A spittingly-excited German, University of Leipzig professor Josef Käs, was on-hand to explain his newfangled, biopsy-free method of diagnosing whether a tumor is cancerous. The Optical Stretcher capitalizes on a simple difference between normal cells and cancer cells: Cancer cells don’t have a rigid cytoskeleton, and, therefore, stretch easily; normal cells don’t. Käs’ device sends an infrared laser beam through individual cells, to stretch and measure them. Käs said the Optical Stretcher can make a diagnosis after detecting 50 tumor cells, so samples can be much smaller than those needed for more traditional testing.

I wound my way through the other finalists’ innovations: a solar cell that capitalizes on the photosynthesizing power of spinach to create energy; a portable Braille typewriter; durable bas-reliefs that allow blind people to “see” two-dimensional images by feeling raised sections of a plastic sheet; biodegradable plastic containers made primarily from cornstarch; a mouse pad-sized platform that easily charges all portable devices via induction; and a lens-free ophthalmoscope that can be used by non-specialists to diagnose abnormalities in the eye. The last of these won the Edward de Bono Medal for Thinking, a non-cash prize bestowed to an idea that’s “simple, practical, effective and in use.”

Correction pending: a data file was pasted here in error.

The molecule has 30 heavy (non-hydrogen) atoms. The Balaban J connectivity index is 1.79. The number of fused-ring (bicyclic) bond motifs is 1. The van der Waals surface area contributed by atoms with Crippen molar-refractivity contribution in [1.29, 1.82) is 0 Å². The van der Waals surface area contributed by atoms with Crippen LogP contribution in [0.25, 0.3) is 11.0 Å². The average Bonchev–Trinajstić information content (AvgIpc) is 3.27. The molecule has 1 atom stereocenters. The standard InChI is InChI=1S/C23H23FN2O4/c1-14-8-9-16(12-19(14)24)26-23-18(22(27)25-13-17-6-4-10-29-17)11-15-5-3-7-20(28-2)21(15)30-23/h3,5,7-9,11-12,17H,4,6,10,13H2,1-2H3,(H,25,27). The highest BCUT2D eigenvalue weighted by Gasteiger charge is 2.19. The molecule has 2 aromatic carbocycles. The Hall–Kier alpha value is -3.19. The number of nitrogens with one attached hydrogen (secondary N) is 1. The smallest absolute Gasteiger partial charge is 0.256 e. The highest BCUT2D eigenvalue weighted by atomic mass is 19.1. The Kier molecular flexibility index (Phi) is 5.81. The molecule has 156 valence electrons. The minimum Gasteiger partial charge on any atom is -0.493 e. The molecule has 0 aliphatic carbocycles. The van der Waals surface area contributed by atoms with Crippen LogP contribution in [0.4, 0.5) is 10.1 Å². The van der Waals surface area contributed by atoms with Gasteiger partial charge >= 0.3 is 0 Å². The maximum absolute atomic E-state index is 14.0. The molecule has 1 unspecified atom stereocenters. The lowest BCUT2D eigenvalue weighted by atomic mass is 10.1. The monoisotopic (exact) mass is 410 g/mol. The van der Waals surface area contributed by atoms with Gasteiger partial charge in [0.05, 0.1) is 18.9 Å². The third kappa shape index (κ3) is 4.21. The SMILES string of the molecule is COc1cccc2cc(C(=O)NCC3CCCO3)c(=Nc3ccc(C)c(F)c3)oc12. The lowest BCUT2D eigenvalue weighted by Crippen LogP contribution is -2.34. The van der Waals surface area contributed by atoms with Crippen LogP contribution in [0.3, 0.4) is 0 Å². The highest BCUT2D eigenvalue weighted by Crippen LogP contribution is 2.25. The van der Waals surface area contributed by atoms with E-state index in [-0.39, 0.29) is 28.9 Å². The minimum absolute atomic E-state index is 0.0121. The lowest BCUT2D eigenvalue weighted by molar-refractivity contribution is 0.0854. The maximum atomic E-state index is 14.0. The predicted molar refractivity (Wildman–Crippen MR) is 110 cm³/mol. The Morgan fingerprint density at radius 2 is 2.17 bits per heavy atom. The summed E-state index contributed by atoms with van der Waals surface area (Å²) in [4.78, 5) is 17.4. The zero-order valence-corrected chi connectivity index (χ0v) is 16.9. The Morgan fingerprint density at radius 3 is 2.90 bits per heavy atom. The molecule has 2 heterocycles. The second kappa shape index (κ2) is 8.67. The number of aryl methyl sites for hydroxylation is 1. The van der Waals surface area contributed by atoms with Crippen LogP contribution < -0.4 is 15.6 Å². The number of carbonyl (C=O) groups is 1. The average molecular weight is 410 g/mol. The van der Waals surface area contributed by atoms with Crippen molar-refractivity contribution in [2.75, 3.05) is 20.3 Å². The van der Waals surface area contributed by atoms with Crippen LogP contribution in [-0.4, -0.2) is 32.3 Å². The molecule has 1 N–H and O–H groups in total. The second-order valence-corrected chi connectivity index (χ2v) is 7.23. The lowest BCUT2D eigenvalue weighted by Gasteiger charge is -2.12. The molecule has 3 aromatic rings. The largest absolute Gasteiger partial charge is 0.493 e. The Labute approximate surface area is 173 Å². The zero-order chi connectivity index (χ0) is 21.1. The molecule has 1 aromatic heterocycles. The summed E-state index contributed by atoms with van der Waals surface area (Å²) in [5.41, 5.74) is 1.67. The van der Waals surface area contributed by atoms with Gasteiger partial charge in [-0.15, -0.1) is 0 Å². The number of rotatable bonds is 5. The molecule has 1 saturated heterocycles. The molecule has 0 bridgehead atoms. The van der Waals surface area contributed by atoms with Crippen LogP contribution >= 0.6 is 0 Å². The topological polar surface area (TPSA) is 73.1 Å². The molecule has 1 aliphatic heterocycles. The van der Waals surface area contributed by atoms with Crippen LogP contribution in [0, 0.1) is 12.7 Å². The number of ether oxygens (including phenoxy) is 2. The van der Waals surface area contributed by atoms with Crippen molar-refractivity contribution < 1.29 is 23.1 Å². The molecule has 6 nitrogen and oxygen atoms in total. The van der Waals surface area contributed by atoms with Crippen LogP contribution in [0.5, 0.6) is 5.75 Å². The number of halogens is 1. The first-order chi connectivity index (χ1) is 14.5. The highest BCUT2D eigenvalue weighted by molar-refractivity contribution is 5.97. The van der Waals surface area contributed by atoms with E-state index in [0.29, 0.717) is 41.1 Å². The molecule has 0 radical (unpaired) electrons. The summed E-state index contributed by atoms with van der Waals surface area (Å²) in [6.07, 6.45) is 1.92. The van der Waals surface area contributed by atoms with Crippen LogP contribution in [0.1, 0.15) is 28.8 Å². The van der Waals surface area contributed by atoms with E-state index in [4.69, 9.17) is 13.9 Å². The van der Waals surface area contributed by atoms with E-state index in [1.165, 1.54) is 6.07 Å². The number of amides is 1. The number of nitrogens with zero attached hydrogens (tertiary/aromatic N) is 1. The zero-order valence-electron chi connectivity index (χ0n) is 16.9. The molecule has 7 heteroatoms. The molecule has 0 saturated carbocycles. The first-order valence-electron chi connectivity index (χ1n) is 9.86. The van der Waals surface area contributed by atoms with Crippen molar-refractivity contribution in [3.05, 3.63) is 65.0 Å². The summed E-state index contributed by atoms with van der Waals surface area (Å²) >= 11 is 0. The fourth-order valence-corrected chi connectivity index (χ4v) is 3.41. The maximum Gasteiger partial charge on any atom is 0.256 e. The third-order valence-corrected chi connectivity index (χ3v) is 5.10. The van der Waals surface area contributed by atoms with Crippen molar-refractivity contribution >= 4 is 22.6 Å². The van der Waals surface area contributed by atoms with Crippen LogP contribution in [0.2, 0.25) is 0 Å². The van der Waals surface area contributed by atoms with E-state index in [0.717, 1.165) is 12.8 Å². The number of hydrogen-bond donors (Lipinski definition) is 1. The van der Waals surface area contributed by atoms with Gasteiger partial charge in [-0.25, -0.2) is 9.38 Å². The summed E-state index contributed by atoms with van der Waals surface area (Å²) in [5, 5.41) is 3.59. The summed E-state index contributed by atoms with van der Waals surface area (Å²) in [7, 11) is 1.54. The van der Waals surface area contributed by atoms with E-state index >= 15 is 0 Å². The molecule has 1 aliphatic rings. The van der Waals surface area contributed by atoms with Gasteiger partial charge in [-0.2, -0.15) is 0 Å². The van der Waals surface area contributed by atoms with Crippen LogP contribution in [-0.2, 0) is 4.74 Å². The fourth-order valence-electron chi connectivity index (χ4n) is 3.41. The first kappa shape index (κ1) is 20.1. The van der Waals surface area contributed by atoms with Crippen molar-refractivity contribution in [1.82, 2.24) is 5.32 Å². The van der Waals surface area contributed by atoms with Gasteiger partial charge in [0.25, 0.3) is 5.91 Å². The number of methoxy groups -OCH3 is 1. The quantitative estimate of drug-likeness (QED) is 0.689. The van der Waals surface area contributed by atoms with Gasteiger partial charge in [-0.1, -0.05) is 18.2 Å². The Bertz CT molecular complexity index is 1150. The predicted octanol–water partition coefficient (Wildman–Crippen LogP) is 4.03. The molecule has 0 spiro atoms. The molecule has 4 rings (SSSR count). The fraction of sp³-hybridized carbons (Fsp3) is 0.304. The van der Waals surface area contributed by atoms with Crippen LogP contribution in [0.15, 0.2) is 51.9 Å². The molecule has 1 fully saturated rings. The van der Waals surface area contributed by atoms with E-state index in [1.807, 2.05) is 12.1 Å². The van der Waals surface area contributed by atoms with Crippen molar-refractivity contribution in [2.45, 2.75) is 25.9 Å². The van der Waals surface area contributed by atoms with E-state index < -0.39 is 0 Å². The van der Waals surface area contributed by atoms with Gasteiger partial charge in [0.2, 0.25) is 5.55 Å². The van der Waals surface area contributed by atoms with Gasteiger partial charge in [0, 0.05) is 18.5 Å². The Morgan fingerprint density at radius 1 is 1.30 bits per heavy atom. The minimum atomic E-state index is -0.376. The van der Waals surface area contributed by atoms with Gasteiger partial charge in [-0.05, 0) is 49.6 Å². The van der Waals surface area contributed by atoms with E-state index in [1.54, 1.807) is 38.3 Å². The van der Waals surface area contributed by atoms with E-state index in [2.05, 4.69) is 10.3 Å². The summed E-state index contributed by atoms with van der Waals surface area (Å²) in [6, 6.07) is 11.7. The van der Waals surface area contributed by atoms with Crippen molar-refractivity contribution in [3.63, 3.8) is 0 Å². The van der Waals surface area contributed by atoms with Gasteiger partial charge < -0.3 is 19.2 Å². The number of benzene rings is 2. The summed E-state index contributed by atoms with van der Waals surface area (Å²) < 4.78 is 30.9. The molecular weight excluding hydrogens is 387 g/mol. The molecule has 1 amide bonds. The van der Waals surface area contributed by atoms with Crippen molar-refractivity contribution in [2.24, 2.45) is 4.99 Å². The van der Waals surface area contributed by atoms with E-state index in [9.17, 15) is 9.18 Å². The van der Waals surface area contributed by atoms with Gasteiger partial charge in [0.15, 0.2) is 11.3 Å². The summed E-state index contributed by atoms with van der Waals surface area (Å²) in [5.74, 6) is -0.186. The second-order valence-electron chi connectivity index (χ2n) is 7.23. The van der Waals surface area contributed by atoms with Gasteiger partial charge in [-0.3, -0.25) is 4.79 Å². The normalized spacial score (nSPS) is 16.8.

Wikipedia founder Jimmy Wales Credit: Chris Cassidy, Cassidy Photography

Just when I thought my mind had been sufficiently blown for one evening, I saw Him: the man, the myth, the God of goodhearted geeks everywhere, Jimmy Wales. Wales’ Wikipedia was also nominated for the award, and its inclusion as a finalist allowed me to stargaze at the founder of the densest resource on the Internet. I name-dropped the Nature study that concluded Wikipedia is nearly as accurate as Brittanica, and Wales recounted an amusing anecdote about the study: After the paper came out, Wikipedia fact-checked and corrected all of the errors the study had found. When they looked up the source of one of the mistakes, they found that the error had come directly from a book written by the man who caught it. He’d missed the error in his own book and only managed to catch it when confronted with the Wikipedia article that cited him! Wales also confirmed that he hasn’t made a cent off of the site, which made me a little sad that he didn’t win the $100,000 top prize. I sent him my best wishes that someone would buy the movie rights; imagine it, “24 Hours on Wikipedia.”

I desperately wanted to be every one of the 11 finalists for the Saatchi & Saatchi Award. My shins are bruised from the number of times I kicked myself at last Thursday’s award presentation, saying, “Why didn’t I think of that?” But that was the beauty of each of the designs featured on this night: They were so deceptively simple, so elegantly practical, that it’s hard to imagine the extraordinary ingenuity needed to form these world-changing ideas.

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Originally published February 2, 2006